It was the morning of our 20th anniversary trip, 6 months late. We had been trying to find a free-ish weekend, and my mother-in-law happened to be coming to town, so it was perfect.
I stumbled outside with the puppy to make sure he made his one outside poop of the day. He refused, and raced back into the house. I ran after him, lost my footing on the deck stairs, and ripped a few holes in my right leg.
The pain was excruciating, and panic flashed through my mind - what about the trip? But, after I wrapped my leg in paper towels, and made sure I couldn't see bone, I resolved that this was not worth cancelling our big weekend. This was just one little thing.
So, I settled in to my day, and waited for my son to get home from basketball training. When he walked in, I could feel the heat emanating off of him.
"Mom, I think I have a fever."
Definitely, he did. This was a larger problem. I could hobble my way through the weekend, but could I really leave a sick child behind? My mother-in-law assured us that she was fine with it - he was just going to lay in bed all day anyway. So, this was just a second little thing. We had not hit the "bad luck three" yet, so we were still good to go.
Thus, with reluctance and a dampened mood, my husband and I set off for the hour-long drive to our little oasis.
We made it about 5 miles.
Cell phone rings. It's my daughter.
"Mom? We were leaving the restaurant and trying to turn but someone hit us and I need you to tell the EMT that I am fine and don't need treatment."
We pulled over into a parking lot, where I tried to come back down to earth and have a lucid conversation with an affable, deeply Southern, paramedic. He cheerfully assured me my daughter was 100% fine. Walking around, talking normally, all good. I made her FaceTime us to show us her actual body. She told us that everyone was intact, that they were just a little shaken up. She insisted she would feel miserable if we cancelled our trip.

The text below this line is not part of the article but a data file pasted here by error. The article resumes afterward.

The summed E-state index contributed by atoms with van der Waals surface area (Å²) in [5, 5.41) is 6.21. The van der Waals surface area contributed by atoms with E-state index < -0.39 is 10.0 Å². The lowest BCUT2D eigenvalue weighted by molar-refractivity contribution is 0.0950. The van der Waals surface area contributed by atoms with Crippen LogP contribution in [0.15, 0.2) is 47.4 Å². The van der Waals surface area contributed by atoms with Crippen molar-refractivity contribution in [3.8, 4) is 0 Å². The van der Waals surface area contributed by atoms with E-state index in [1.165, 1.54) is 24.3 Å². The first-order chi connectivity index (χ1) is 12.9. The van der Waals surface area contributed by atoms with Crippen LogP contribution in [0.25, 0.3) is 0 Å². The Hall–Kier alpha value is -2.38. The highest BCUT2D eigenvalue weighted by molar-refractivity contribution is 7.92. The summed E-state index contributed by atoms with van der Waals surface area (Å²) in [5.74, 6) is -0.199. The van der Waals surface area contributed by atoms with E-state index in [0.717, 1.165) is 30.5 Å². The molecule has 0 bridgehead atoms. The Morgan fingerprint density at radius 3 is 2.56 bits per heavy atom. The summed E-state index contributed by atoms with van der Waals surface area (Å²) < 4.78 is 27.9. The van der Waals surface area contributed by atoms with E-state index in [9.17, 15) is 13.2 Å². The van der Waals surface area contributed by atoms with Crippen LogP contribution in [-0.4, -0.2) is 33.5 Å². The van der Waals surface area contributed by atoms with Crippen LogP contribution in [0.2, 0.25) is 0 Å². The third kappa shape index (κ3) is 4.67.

My husband and I sat in the parking lot debating what to do. We called his mom to tell her the news. Within minutes of hanging up, our son texted us:
"That was number three."
There's an old story about a man stuck on his roof as the flood waters swirl around him. A rowboat, motorboat, and helicopter all come by, but the man refuses, saying that he was praying to God, who would save him. Well, he drowned, and when he got to heaven and asked God why He didn't come to his aid, God explained to the idiot that he sent three pretty big signs of help.
Despite knowing this story, and The Rule of Three, my husband and I took a deep breath and continued our trip.
I know we shouldn't have. I know we should have turned around and gone home. But with the assurance from both kids that they were fine, we made the selfish choice. We never have date nights, we never go away together, and the next opportunity wasn't even on the horizon. So we went.
It was a lovely little modern dwelling, courtesy of AirBnB, set amongst a green, organic, artsy-fartsy, farm-to-table settlement. We enjoyed a drink on the porch, and a delightful dinner at a charming restaurant.
Then we came back to our love nest.
The first sign of trouble was dog poop on the walkway. Then, upon opening the door, we discovered that the unit above us was now inhabited by some type of monstrous creatures, clearly engaged in an angry ritual dance that likely involved dead bodies.
I contacted our host, who was super sorry, who had received complaints from other visitors, and who had now updated the listing, and said - I quote - "But that doesn't really help you, does it?"
The noise died down that night, but picked back up again with an impressive fury the next morning at 7:00 a.m. I complained again, and received an auto-notification of a partial refund.
My husband asked me, "Is this number four?" To which I replied, "No, we have started back over, and this is number one."
We called home and turns out, the kids weren't fine. My son still had a fever, and my daughter confessed that she had lied, that the accident had been very traumatic, she actually had to help pull the driver from the car, another friend might have a broken bone, and she was sore and scared.
We weren't going to wait for number three this time. We left immediately.
But not before I bagged up all the dog poop and left it in a Kroger bag on our neighbors' steps.
After the dust settled, and my kids were on the other side of these setbacks, I needed time to process everything. I was very disappointed in how the trip turned out, and in myself for even going in the first place.
But then I realized, this is exactly what it means to share a life with someone for 20 years. It can be messy and stressful and the hits just keep coming, but my husband and I can take a look at these two decades and feel extraordinarily lucky that we made it through together. And we can remind each other of the happy stuff too --- our kids are in good places right now, we just had a wonderful family trip out west, and my husband and I still love each other.
The anniversary may have sucked, but this life does not.
Until next time, keep crowin' and watching for signs!